Philadelphia Eagles quarterback Michael Vick spent two hours signing autographs inside a sports card store in Butler, New Jersey this afternoon, while approximately 60 animal rights activists protested outside.

Although Vick showed up to the autograph session 45 minutes later than expected, the left handed throwing, right handed signing quarterback stayed late to sign a total of approximately 900 autographs on helmets, jerseys, and pictures. Robbins charged $90 for signed mini-helmets, cards, and 8 x 10 photos, and $119 for regulation helmets and footballs.

Butler Sportscards owner Jeff Robbins stated that while he doesn't agree with Vick's past involvement in an illegal dogfighting ring, he brought the Eagles quarterback to his store because his autograph is the most desired autograph in all of sports.

More than three dozen Butler police officers stood in the blocked-off street to ensure the peace. No arrests were made, although obscenities were frequent between the animal rights activists who stood on one side of the street and the autograph seekers, who lined the sidewalk down Main Street.

Every time the door to Butler Sportscards opened, the throng of protestors across the street yelled chants like "Dog killer!" and "Shame on you!" The majority of the people who exited the store holding their new Michael Vick autographed item held it over their head like a trophy, which, as expected, further aggravated the protestors.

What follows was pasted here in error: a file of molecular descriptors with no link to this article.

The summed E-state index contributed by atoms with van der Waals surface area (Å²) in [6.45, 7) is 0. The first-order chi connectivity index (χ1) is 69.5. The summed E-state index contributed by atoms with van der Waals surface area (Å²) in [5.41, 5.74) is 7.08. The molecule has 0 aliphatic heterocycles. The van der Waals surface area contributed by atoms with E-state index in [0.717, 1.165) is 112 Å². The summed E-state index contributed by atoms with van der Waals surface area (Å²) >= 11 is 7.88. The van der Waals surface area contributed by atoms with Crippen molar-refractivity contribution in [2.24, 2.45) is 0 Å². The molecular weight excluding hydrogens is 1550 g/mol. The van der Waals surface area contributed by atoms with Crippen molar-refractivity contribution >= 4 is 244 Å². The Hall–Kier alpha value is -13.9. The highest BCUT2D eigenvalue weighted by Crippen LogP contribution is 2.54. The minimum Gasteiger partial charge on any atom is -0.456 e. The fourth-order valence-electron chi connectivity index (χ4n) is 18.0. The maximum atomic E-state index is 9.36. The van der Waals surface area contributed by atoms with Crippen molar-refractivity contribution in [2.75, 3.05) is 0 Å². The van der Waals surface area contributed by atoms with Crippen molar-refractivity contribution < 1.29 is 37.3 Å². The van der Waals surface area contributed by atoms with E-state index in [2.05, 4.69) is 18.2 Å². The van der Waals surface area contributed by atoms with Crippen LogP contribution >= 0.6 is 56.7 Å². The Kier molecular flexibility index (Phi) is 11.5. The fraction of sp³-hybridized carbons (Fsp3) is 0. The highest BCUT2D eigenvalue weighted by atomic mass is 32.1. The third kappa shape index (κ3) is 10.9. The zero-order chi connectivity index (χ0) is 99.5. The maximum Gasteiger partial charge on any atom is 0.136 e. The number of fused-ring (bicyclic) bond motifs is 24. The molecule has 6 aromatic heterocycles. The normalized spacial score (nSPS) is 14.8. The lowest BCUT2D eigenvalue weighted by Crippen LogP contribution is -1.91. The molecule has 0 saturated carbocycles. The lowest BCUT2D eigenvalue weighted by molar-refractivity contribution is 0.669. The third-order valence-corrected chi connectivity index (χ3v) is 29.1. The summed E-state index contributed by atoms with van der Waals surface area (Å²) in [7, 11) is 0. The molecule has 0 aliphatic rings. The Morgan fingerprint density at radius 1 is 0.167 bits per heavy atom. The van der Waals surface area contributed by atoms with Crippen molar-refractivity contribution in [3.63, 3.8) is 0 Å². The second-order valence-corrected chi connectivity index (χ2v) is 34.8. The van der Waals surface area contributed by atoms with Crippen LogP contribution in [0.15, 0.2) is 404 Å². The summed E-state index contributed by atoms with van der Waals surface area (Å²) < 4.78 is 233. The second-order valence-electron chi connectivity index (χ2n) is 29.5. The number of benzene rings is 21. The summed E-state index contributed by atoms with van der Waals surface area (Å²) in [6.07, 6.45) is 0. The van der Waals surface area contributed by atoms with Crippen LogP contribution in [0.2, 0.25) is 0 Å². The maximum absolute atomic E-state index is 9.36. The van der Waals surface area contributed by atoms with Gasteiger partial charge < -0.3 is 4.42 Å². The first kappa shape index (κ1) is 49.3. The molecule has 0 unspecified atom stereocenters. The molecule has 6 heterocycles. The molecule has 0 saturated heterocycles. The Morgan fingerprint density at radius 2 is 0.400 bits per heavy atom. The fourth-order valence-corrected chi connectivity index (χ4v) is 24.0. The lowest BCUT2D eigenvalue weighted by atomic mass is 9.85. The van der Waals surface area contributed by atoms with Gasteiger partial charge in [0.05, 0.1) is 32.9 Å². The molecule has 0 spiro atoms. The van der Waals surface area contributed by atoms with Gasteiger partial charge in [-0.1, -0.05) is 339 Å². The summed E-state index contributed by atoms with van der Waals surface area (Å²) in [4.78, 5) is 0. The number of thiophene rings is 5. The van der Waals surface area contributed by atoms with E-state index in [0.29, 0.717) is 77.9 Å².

"Animal abuse is a known precursor to mass murder, and wife and child abuse. Michael Vick is a sociopath. He has no conscience. Murder is murder and he should be in jail for the rest of his life," said one of the more vocal protestors, Cheryl Gilberti of Ringwood, New Jersey. Gilberti stated that she has lost a ton of respect for the NFL for allowing Vick to return to the league. A passionate Giants fan, she says that she would no longer root for the Giants had he signed with them instead of the Eagles.

Following the autograph session, Vick quietly departed through the back entrance, avoiding a potential confrontation with the animal rights activists, the majority of whom stayed until the end for a chance to boo Vick one final time.